Review: As a label, Uprise Audio are known for their marquee dubstep releases, always pushing the boundaries and yet always remaining as solid as can be. This latest helping comes from Markee Ledge, who brings four hard hitting steppers originals to the table here. The title track 'Space' kicks us off in good stead, as catchy percussive melodies lead the way about subtle sub jerks and tasty drum movements, before Seven gets involved with the party on the super moogy 'Thunder'. Following this, we dive into the deep and dark with 'Revolutionary', a skippy roller, packed with weighty bass energies from start to finish. We then finish up with the trap-style drum compositions of 'Kozan Ji', which provides some asian inspired twists to a wicked body of work.
Review: We are genuinely starting to run out of ways to describe just how impressive Duploc has become, both as a label imprint and source of dubstep knowledge within the modern scene. These latest belters from Markee Ledge lend themselves to that mindset as we firstly take in 'No Game'. Through a combination of earwigging vocal lines and a constantly expanding rhythmic skeleton, this one quite easily goes down as one of the most creative and catchy dubstep originals of 2020. On the flip, we lose the vocal additions in favour of a much more traditional steppers approach, laced with synthy goodness and swamp-ridden bass tones. The contrast between both tracks makes for fantastic back to back listening.
Review: J:Kenzo and Mosaix's Artikal Music can be credited as having had an influential part to play in the bass years that have followed the 'post-dubstep' sound. However, this crew has always done things their own way, and they've always employed the services of artists who like to measure their success by being single-minded in their approach to the wider bass music amalgam. Markee Ledge steps into the limelight alongside FWD legend Youngsta - who should probably be seen as one of the original iterators of dubstep. "Terror" is not a revolutionary dubstep tune but it does what it does in the most effective way possible; a slow, lingering swarm of mutant bass spreads across sparse percussion shots and grey-scaled atmospherics. "Industrial", on the other hand, ups the tempo and the energy thanks to a deafening injection of sub bass and classic steppahs beats. The sort of gear you'd expect to hear at a DMZ rave...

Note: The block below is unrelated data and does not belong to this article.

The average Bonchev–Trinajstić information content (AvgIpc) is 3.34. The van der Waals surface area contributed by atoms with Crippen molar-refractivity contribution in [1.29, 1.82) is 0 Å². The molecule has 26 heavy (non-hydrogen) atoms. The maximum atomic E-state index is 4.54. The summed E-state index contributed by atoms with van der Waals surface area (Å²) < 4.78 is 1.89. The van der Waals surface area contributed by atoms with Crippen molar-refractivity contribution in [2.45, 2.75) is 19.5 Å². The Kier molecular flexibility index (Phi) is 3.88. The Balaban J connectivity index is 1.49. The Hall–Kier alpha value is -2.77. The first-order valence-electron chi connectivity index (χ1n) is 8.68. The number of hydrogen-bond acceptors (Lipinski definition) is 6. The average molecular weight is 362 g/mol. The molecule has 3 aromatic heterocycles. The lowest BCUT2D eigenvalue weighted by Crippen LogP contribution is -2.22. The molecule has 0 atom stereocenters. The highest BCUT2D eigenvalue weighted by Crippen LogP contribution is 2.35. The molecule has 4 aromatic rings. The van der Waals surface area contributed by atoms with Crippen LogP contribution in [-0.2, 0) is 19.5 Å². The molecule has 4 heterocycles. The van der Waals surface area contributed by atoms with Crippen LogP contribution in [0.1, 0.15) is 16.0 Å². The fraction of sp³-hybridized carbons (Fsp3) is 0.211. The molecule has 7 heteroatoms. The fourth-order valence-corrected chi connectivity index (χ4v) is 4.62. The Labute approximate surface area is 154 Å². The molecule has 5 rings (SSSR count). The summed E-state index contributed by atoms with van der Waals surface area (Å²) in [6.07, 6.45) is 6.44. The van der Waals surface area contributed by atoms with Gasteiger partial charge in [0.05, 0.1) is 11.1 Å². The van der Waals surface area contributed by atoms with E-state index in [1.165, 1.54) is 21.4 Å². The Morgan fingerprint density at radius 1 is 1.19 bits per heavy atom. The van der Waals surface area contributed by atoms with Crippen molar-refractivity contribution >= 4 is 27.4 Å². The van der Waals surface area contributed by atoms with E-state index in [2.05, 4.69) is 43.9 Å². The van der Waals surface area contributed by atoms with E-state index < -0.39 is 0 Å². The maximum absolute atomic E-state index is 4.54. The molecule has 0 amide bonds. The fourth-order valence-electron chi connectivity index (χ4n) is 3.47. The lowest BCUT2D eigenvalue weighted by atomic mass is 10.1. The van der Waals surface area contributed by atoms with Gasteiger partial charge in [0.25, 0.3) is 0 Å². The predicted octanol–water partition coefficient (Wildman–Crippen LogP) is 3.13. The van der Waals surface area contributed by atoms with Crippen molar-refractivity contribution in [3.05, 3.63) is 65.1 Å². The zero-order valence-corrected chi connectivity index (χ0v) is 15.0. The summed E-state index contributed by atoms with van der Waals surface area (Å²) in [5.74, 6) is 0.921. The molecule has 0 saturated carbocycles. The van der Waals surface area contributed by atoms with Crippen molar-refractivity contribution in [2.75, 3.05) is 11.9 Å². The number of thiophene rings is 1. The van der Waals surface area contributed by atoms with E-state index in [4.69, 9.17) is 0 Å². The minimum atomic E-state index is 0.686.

Review: In just a few short years, London's Uprise Audio has made quite an impact as a label that explores the deeper, more textured side of dubstep and bass productions. Here label boss Seven collects 13 of the dopest new jams by the label's impressive roster. Highlights include Seven's own "Get Down", which features squelchy, metallic bass and stop/start trappy beats, the creepy mechanical tribal cacophony of "Herd" by Feonix and the retro horror synths meets digi dub grooves of "Arcade Dub" by Markee Ledge.
Review: As we rapidly approach the end of a very successful 2018 for dubstep, we have to pay homage to one of the genre's most consistent platforms in Duploc, as they unveil the first edition of their new 'Selects' compilation series. This is a total amalgamation of the darker realms of 140 bass music, with artists such as BunZer0, Khanum, Zygos, 207 and more supplying the selection with some serious fire. For us the total standouts have to include Sweepa's sub warbling epic in 'Morse Code', alongside Juss B's demonic whirlpool of a composition in 'Sandman' and Surreal's uber grizzly 'Omni'.